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On 2017-11-29 10:12:32 GMT, steve donovan <> wrote: 
> On Wed, Nov 29, 2017 at 11:59 AM, Paige DePol <> wrote:
> > I would have to agree, I don't count successors to a previous version of
> > software as being a fork.
> Now, I remember this word 'fork' before Github, and it was considered
> the Nuclear Option. E.g. when GCC forked just before the millenium,
> and the old fork lost. People got seriously upset about this kind of
> thing.
> Github re-used and re-purposed the word, rather like how Facebook
> changed the operational meaning of 'friend'.  Nowadays, having lots of
> 'forks' of your Github project is a measure of success!

I think it varies somewhat even today.  IIRC a while ago (probably some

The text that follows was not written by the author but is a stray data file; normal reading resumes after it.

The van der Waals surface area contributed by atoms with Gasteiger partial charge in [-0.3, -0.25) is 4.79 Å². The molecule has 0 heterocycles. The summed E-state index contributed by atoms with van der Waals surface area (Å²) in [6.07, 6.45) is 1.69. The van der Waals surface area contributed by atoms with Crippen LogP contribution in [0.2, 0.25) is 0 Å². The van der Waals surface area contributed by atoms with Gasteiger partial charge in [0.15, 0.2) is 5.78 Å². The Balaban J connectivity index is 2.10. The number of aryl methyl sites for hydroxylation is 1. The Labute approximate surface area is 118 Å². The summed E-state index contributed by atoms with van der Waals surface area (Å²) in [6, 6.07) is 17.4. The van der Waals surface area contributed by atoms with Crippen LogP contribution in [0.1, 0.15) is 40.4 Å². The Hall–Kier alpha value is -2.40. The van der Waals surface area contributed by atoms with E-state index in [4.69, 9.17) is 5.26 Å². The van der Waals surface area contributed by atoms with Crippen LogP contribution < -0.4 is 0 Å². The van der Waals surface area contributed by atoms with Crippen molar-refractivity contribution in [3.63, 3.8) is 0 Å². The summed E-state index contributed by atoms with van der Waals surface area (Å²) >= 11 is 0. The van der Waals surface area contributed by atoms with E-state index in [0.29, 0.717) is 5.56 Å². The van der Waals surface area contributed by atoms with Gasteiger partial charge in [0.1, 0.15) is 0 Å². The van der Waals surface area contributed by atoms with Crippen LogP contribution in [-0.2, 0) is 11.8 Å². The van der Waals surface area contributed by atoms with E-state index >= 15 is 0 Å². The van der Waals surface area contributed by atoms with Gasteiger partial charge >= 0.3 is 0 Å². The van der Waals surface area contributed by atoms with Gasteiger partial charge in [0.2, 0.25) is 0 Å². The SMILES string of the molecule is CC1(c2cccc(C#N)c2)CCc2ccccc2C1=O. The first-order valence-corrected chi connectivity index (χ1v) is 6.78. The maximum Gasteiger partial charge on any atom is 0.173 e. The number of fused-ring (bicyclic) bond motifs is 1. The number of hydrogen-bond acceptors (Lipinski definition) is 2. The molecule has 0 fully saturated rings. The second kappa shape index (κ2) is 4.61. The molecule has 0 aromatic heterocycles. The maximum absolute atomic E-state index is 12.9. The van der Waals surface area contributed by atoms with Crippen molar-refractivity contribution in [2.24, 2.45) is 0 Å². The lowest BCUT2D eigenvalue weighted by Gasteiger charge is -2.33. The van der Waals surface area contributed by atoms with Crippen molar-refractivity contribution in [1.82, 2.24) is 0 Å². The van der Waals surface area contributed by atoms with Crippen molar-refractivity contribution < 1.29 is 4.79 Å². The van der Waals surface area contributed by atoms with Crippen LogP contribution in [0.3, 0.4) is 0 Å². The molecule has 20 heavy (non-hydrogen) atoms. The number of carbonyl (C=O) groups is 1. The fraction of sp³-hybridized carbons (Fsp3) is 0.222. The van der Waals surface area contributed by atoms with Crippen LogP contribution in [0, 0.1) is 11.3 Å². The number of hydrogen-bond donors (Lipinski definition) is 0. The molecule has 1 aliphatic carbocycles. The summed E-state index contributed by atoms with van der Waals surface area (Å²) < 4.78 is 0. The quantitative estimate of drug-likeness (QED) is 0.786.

recent April Fool's Day) somebody posted a joke article about systemd forking
the Linux kernel, and a lot of people got quite angry before realising it was
a joke.  In the present day, a fairly dramatic example is among bitcoiners,
where forking is seen as a ~~moral wrong~~ akin to eating babies.

On the third hand, if you look back into the history of roguelike development
you can see an extensive chain of forkings and incestuous borrowings, and
that's going back into the 80s.  There's some light-hearted rivalry between
games but nobody takes it too seriously.

I suppose my conclusion is that the attitude of a project member towards
forks depends on the extent to which they consider the project to be Very
Serious Business.

> Personally, I don't think it a Bad thing, sometimes people need to try out
> new things. As long as credit to the original codebase is always given, both
> in the spirit and the letter of the license.

Completely agree!

Grey Knight